TSD potentially comes in four flavours. Type I is the pattern in which one sex is produced at high temps and the other at low temps. Type IA (MF) occurs when warmer = females, cooler = males. Type IB (FM) is the opposite and is very rare (almost mythological but now thought to occur in Tuataras). Type II has one sex at intermediate temps and the other produced at warmer or cooler temperatures. As far as I know all reptiles with the Type II system produce males at the intermediate range (FMF). Crocodilians are all/mostly Type II and turtles, depending on species, can be Type I or II.
Generally sex determination seems to be very adjustable within non-avian reptiles (birds are mostly (all?) ZW GSD). Within a lineage the sex determining mechanism seems to be switched rather easily.
I actually blogged the Jacky dragon paper back when it came out. It's on the old Wordpress site.
The best bit about it was that Eric Charnov himself sent me an email saying he liked the post!
That's excellent. Do you assign points to yourself when the study authors comment? If so what do you do when one of the authors of the theoretical underpinning of the experiment leaves a comment?
I thought sex in mammals was defined by gamete size, ie. the female is the one that produces the larger gamete?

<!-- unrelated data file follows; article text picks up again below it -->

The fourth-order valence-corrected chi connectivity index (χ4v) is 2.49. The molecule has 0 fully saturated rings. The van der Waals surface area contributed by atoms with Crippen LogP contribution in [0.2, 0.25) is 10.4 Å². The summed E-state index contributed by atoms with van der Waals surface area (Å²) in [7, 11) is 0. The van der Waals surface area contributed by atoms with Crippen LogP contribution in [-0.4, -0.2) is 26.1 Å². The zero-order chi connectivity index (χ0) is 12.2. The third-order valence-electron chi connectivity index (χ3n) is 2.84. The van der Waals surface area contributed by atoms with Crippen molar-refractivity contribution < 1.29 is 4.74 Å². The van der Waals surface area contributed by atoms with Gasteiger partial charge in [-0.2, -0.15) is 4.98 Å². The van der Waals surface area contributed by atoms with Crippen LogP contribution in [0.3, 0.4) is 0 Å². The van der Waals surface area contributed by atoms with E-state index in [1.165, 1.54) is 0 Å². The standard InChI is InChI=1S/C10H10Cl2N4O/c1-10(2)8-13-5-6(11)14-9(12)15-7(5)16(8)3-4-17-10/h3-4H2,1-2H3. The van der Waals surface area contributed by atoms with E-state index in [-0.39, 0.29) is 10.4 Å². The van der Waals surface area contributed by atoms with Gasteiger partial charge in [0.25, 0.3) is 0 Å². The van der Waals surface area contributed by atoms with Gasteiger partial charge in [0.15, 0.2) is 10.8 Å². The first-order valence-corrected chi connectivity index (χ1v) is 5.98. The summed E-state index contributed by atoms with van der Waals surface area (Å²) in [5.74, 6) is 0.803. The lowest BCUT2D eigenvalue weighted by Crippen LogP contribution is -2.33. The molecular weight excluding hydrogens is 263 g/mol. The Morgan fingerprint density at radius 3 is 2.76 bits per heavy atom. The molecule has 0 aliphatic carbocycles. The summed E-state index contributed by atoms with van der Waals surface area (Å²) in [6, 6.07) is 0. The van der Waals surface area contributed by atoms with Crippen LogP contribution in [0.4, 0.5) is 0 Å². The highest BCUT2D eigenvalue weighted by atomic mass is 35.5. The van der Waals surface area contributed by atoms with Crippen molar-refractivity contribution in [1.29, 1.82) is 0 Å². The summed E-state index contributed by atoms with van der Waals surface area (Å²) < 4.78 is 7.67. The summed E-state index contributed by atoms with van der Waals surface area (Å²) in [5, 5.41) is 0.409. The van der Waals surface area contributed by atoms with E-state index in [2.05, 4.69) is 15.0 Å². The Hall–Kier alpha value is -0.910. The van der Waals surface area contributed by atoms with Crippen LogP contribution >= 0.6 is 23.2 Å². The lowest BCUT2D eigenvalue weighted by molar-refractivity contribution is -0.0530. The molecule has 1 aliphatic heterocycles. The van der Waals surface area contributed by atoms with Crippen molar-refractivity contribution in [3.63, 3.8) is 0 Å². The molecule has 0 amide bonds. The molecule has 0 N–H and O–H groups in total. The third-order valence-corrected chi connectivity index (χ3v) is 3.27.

very nit-picky, but i'd considered nearly the same thing. very roughly, gender is a sociosexual construct, while sex (female, male, both) is biological or physiological fact.
thx for the overview of sex-determination systems in "reptiles"! just what i was looking for.
when did dinosaurs (especially theropods + birds) become 'temperature-independent' reproducers? is there anything obvious about homeothermy that lends itself to a non-TSD system? do you think it likely that earlier dinosaurs and dinosauromorphs were largely Type II TSD reproducers (as with crocs) or that there was wide variation even throughout the Archosauria?
I think that works for all animals (and plants). Males have sperm and females have eggs. That is how we define which is female but it doesn't explain how development to one sex or another is accomplished and why.
when did dinosaurs (especially theropods + birds) become 'temperature-independent' reproducers? is there anything obvious about homeothermy that lends itself to a non-TSD system?
Yes, by definition homeotherms are at a constant temperature and this would apply to eggs in most cases as well. So birds keep their eggs at a particular temperature so there is little opportunity for TSD and no adaptive advantage to it anyway. Now, I'm not sure when, how, or which lineages of Dinosaurs evolved endothermy. (Homeothermy can be accomplished w/out endothermy through things like thermal inertia). I would guess that there was no TSD in endothermic lineages after endothermy evolved. The really pertinent question is, how did dinosaurs keep their eggs at constant temperatures? Or did they?
"Yes, by definition homeotherms are at a constant temperature and this would apply to eggs in most cases as well. So birds keep their eggs at a particular temperature so there is little opportunity for TSD and no adaptive advantage to it anyway."
i deserve a big ol' DUH! for that one, heh. but thanks for your response anyway.